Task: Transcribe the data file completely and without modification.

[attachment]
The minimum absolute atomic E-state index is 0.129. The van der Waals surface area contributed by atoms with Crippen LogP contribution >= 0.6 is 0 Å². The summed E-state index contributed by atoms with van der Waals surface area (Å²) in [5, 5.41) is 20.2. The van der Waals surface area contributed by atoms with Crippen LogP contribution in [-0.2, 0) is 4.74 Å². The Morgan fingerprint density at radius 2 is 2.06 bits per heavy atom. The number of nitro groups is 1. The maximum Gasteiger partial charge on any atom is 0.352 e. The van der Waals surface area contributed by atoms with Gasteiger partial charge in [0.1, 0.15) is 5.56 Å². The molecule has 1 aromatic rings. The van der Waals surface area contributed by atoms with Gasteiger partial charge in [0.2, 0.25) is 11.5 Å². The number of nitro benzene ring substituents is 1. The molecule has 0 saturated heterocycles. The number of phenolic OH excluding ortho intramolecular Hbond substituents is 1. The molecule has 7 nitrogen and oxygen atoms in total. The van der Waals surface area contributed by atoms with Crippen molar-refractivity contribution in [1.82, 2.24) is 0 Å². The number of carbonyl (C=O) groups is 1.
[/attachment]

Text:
The minimum absolute atomic E-state index is 0.129. The van der Waals surface area contributed by atoms with Crippen LogP contribution >= 0.6 is 0 Å². The summed E-state index contributed by atoms with van der Waals surface area (Å²) in [5, 5.41) is 20.2. The van der Waals surface area contributed by atoms with Crippen LogP contribution in [-0.2, 0) is 4.74 Å². The Morgan fingerprint density at radius 2 is 2.06 bits per heavy atom. The number of nitro groups is 1. The maximum Gasteiger partial charge on any atom is 0.352 e. The van der Waals surface area contributed by atoms with Gasteiger partial charge in [0.1, 0.15) is 5.56 Å². The molecule has 1 aromatic rings. The van der Waals surface area contributed by atoms with Gasteiger partial charge in [0.2, 0.25) is 11.5 Å². The number of nitro benzene ring substituents is 1. The molecule has 0 saturated heterocycles. The number of phenolic OH excluding ortho intramolecular Hbond substituents is 1. The molecule has 7 nitrogen and oxygen atoms in total. The van der Waals surface area contributed by atoms with Crippen molar-refractivity contribution in [1.82, 2.24) is 0 Å². The number of carbonyl (C=O) groups is 1.